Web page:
The second lens 482 collects the first optical signal received from the WDM filter 420. The second optical receiver 460 receives the collected first optical signal to detect an electrical signal related to the optical signal and de-modulates non-broadcasting data carried by the first optical signal.

The polarization splitter 430 splits the injected light from the WDM filter 420 to first and second polarization components. The polarization splitter 430 allows the first polarization component to pass through the splitter 430 toward the fifth lens 484 while reflecting the second polarization component toward the third lens 484. In addition, the polarization splitter 430 transmits the second optical signal from the fourth lens 484 toward the WDM filter 420.

The third lens 483 collects the second polarization component from the polarization splitter 430, and the first optical receiver 450 receives the collected second polarization component. The first optical receiver 450 detects an electrical signal related to the optical signal and de-modulate broadcasting data carried by the second polarization component. The detection of the optical signal may be achieved by a photodiode.

The fourth lens 484 collects the first polarization component from the polarization splitter 430. In addition, the fourth lens 484 collimates the second optical signal from the light injected transmitter 440 and outputs the second optical signal toward the polarization splitter 430.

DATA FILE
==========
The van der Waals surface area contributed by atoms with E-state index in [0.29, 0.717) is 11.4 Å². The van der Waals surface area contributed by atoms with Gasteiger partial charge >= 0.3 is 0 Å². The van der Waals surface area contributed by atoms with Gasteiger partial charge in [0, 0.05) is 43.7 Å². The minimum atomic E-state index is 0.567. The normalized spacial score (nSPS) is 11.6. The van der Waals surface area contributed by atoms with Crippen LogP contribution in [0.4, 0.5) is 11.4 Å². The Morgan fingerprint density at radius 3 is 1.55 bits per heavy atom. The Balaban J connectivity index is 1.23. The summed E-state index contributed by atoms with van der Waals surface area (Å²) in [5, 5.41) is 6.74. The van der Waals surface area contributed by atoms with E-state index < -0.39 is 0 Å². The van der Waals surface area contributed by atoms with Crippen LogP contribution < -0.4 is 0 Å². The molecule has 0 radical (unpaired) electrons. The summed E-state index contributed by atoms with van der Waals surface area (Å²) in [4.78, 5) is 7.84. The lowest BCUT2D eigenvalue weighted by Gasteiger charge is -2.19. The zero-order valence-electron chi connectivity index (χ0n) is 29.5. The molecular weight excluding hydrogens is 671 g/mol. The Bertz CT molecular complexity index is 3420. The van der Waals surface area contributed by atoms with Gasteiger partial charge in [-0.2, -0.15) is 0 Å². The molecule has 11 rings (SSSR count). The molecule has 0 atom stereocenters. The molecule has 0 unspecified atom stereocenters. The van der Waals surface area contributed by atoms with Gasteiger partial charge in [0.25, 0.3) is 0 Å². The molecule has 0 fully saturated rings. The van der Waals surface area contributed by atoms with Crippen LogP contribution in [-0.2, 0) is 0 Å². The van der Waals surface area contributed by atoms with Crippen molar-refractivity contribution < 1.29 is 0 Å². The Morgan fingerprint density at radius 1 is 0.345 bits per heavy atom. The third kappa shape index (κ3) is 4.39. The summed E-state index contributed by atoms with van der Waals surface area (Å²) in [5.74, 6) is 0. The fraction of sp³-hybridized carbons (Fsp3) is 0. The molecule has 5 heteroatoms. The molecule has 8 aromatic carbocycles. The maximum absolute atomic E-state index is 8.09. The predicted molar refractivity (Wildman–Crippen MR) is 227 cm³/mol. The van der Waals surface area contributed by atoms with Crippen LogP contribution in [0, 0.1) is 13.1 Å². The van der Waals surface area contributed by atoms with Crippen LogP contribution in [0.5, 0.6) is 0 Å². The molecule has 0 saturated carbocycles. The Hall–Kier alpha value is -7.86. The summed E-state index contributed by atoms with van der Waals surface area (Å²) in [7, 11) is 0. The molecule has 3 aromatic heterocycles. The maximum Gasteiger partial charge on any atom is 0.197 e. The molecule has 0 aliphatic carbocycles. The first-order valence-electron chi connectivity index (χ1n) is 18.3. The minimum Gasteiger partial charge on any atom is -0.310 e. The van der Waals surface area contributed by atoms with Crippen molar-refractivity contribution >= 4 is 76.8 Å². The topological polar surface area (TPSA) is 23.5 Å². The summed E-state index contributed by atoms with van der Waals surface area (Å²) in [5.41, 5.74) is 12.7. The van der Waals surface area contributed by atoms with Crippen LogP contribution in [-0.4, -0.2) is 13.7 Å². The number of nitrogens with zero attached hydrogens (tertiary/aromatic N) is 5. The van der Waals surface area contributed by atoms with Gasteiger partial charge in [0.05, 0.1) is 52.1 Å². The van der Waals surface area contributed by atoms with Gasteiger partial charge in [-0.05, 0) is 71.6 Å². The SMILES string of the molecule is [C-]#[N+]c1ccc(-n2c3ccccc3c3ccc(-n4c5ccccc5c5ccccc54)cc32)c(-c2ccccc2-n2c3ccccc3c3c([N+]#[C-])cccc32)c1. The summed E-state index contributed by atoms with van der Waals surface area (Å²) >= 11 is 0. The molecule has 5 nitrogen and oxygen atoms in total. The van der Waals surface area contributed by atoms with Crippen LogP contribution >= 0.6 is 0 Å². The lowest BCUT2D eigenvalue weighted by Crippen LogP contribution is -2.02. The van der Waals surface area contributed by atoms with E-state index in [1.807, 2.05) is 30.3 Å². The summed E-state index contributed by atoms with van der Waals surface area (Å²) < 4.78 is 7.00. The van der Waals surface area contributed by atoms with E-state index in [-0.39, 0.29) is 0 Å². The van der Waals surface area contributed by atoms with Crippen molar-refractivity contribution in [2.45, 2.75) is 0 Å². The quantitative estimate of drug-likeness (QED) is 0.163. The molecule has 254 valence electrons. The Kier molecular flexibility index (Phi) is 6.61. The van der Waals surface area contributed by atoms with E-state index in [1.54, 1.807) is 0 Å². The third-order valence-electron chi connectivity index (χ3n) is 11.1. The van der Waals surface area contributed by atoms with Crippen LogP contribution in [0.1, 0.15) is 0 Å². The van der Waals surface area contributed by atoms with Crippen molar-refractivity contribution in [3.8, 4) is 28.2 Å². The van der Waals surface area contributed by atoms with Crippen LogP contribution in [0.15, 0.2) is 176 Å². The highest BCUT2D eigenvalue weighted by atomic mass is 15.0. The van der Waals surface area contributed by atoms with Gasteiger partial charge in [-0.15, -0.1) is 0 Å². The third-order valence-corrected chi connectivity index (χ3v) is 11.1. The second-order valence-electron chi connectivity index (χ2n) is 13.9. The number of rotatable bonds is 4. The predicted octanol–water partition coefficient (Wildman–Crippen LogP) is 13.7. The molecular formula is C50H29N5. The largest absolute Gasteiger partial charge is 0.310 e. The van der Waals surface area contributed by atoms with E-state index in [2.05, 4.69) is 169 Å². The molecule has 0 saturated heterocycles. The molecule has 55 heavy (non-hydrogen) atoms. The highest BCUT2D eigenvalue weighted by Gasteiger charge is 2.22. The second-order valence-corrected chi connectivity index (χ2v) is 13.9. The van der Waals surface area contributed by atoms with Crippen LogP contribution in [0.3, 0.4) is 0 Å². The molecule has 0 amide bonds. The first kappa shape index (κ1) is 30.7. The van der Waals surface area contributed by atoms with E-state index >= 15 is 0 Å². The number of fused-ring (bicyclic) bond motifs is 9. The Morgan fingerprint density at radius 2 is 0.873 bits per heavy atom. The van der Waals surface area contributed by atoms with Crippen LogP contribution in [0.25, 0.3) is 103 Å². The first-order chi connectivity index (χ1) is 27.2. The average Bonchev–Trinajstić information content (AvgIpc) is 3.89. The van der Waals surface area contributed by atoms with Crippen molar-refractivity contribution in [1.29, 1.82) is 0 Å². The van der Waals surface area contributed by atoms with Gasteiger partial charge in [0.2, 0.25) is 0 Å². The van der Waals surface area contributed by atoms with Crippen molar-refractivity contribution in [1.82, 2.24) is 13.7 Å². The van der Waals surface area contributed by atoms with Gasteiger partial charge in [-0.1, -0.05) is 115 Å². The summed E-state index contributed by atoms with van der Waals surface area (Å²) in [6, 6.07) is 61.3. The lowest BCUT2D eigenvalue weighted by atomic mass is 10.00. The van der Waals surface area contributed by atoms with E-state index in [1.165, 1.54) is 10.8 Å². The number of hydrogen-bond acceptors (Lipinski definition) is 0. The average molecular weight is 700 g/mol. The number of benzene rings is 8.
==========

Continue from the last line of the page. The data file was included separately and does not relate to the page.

The light injected transmitter 440 receives the collected first polarization component. In addition, the light injected transmitter 440 outputs the second optical signal (having the same wavelength as the first polarization component) generated by the first polarization component toward the fourth lens 484. The light injected transmitter 440 includes a gain medium (GM) 442 having an active layer and a high reflection layer (HR) 444 and an antireflection layer (AR) 446 formed on both ends of the gain medium 442. Herein, the antireflection layer (AR) 446 is opposed to the fourth lens 484. The light injected transmitter 440 outputs the second optical signal modulated based on non-broadcasting data applied to the gain medium 442. The gain of the light injected transmitter 440 varies depending on polarization directions of input light. Gain distribution of the light injected transmitter 440, according to the polarization directions, is centralized in a polarization direction representing the maximum gain. The first polarization component has a polarization direction representing the highest polarization-dependent gain of the N light injected transmitter 440. Moreover, input power reduction by the polarization splitter 430 has little influence on the output of the light injected transmitter 440. When a Fabry-Perot laser diode is used as the light injected transmitter 440, it is preferred that reflectance of the high reflection layer 444 and the antireflection layer 446 are 60% to 100% and 0.1% to 30%, respectively. In addition, when a reflective semiconductor optical amplifier is used as the light injected transmitter 440, it is preferred that reflectance of the high reflection layer 444 and the antireflection layer 446 are 60% to 100% and 0% to 0.1%, respectively.